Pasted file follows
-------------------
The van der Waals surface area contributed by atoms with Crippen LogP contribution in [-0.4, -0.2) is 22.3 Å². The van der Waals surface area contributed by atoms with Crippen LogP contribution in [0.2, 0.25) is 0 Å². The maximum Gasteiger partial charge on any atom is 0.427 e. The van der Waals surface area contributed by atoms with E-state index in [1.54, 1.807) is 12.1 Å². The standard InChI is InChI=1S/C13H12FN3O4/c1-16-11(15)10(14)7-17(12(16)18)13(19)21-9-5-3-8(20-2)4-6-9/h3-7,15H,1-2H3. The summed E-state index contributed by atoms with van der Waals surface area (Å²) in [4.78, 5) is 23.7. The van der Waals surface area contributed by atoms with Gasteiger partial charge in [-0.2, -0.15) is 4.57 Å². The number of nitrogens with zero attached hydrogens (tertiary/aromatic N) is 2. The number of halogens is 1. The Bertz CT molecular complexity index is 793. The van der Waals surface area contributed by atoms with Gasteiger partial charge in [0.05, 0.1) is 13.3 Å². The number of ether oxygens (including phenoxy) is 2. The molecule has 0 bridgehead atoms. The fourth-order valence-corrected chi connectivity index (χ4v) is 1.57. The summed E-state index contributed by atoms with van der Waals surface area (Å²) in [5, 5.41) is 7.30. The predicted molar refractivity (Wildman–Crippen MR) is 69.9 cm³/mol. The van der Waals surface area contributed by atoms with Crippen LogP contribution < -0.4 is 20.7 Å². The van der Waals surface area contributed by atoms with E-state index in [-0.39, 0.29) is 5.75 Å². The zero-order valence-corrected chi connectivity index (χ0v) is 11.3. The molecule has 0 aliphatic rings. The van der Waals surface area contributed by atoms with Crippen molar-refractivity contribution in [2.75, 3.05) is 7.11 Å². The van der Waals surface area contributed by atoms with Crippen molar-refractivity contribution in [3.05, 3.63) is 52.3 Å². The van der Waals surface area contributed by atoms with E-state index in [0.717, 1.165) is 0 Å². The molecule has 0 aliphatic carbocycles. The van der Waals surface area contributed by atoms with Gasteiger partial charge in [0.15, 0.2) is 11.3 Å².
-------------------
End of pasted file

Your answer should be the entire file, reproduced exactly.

The van der Waals surface area contributed by atoms with Crippen LogP contribution in [-0.4, -0.2) is 22.3 Å². The van der Waals surface area contributed by atoms with Crippen LogP contribution in [0.2, 0.25) is 0 Å². The maximum Gasteiger partial charge on any atom is 0.427 e. The van der Waals surface area contributed by atoms with E-state index in [1.54, 1.807) is 12.1 Å². The standard InChI is InChI=1S/C13H12FN3O4/c1-16-11(15)10(14)7-17(12(16)18)13(19)21-9-5-3-8(20-2)4-6-9/h3-7,15H,1-2H3. The summed E-state index contributed by atoms with van der Waals surface area (Å²) in [4.78, 5) is 23.7. The van der Waals surface area contributed by atoms with Gasteiger partial charge in [-0.2, -0.15) is 4.57 Å². The number of nitrogens with zero attached hydrogens (tertiary/aromatic N) is 2. The number of halogens is 1. The Bertz CT molecular complexity index is 793. The van der Waals surface area contributed by atoms with Gasteiger partial charge in [0.05, 0.1) is 13.3 Å². The number of ether oxygens (including phenoxy) is 2. The molecule has 0 bridgehead atoms. The fourth-order valence-corrected chi connectivity index (χ4v) is 1.57. The summed E-state index contributed by atoms with van der Waals surface area (Å²) in [5, 5.41) is 7.30. The predicted molar refractivity (Wildman–Crippen MR) is 69.9 cm³/mol. The van der Waals surface area contributed by atoms with Crippen LogP contribution < -0.4 is 20.7 Å². The van der Waals surface area contributed by atoms with E-state index in [-0.39, 0.29) is 5.75 Å². The zero-order valence-corrected chi connectivity index (χ0v) is 11.3. The molecule has 0 aliphatic rings. The van der Waals surface area contributed by atoms with Crippen molar-refractivity contribution in [2.75, 3.05) is 7.11 Å². The van der Waals surface area contributed by atoms with Crippen molar-refractivity contribution in [3.05, 3.63) is 52.3 Å². The van der Waals surface area contributed by atoms with E-state index in [0.717, 1.165) is 0 Å². The molecule has 0 aliphatic carbocycles. The van der Waals surface area contributed by atoms with Gasteiger partial charge in [0.15, 0.2) is 11.3 Å².